This is an awful time for high school seniors across the world, but that's selfish to say, it’s an awful time for everyone.
For many of my class peers, we can all agree that this tragic experience to go through that our prom and senior picnic, something which has held so many fond memories is gone. This is not the case for many students, me being one of them.
I understand this situation and commend those who are working to keep everyone safe. It's good to have these cancelations but not ideal because of what time we're in; this is not a normal situation and will never be one.
Am I disappointed to not have these senior activities? Yes, although I am sympathetic more towards people who are out there fighting. With that, I say stay safe and remember we will all make it out.
Since I was little, “High School Musical” was always one of my favorite movies. I've always pictured that's what my high school years should look like; full of joy and excitement.
When I finally made it out of middle school and finally got the chance to call myself a high schooler, I was ready to live out my “High School Musical” fantasy. However, high school for me wasn't all singing and dancing 24/7, but it definitely brought me the joy and excitement I pictured.
When I was just a little freshman, I was honestly terrified of what the future holds for me. However, I knew I had three more years until I really had to crack down on my future plans. Fast forward to junior year, by far the hardest year of High School, for me at least. The stress of getting exceptional SAT scores and thinking about college plans. Junior year brought me many tears and countless hours of staying up late at night studying, but I knew that the best year of High School was around the corner, senior year.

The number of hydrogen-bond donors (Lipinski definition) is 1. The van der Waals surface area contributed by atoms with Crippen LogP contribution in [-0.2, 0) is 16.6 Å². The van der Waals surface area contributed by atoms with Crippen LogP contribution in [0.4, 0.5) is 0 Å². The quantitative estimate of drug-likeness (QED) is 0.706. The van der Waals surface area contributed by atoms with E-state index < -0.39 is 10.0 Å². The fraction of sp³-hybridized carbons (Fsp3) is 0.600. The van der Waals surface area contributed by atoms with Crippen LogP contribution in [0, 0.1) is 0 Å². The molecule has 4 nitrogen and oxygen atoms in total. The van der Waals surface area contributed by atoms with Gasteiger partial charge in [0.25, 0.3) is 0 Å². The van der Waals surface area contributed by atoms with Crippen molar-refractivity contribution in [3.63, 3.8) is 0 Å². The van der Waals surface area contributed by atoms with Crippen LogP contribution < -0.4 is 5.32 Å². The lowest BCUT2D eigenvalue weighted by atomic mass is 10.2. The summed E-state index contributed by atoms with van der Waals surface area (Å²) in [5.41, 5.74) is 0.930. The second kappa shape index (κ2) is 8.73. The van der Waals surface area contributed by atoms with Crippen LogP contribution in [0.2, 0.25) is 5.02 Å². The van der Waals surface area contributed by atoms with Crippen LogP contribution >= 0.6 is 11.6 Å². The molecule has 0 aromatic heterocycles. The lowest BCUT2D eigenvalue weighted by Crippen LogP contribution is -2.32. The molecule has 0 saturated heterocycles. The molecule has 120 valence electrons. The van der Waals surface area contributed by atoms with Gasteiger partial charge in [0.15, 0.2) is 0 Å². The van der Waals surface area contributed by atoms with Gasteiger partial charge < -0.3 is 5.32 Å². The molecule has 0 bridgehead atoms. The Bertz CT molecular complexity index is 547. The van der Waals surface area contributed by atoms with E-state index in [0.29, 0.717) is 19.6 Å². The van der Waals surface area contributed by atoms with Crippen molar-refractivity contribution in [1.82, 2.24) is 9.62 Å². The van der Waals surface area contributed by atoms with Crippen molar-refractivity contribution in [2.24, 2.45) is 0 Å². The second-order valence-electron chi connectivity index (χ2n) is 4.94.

August 29, my last “first” day of high school. I was filled with so many emotions: Excitement, joy, sadness, and fear. This was the last year at WHS and I knew it was going to be the best one yet. The fall started off great! I got captain for soccer, I had an amazing season with the girls and did not stress about anything, it was the best feeling in the world.
Winter came around and it was around that time where we heard back from colleges. Let me tell you, I was super nervous, but once I heard back from my first school, I felt a sigh of relief go through my body, I was going to college!
I finally chose a college and all the stress left my body. I knew the rest of the year was going to be the best..until a pandemic hit and my senior year was put on hold. The day I left school I was so happy to have a 2-week “vacation.” However, I didn't know that it would be as dangerous as it is, keeping me out of school for a little more than a month and possibly even more. I tried to stay as positive as I can and of course wanted everyone to be safe.
It didn't really hit me that my senior year was basically over until we receive that text that activities were canceled. I wish I had the closure to our 12 years of school.
I know that our faculty is under stress and can't control the virus to give us the senior year we deserve. I wish I got to tell some of my favorite teachers how much I appreciate all their love and support in my four years of high school before this happened.
Honestly, having things taken away from us shows us to never take things for granted. I know I took some parts of High School for granted and wanted to graduate ASAP, but now, I wish I could walk down those halls one last time. Although I didn't get the ending in the “High School Musical” I wanted, I wanted to thank WHS for some of the best memories.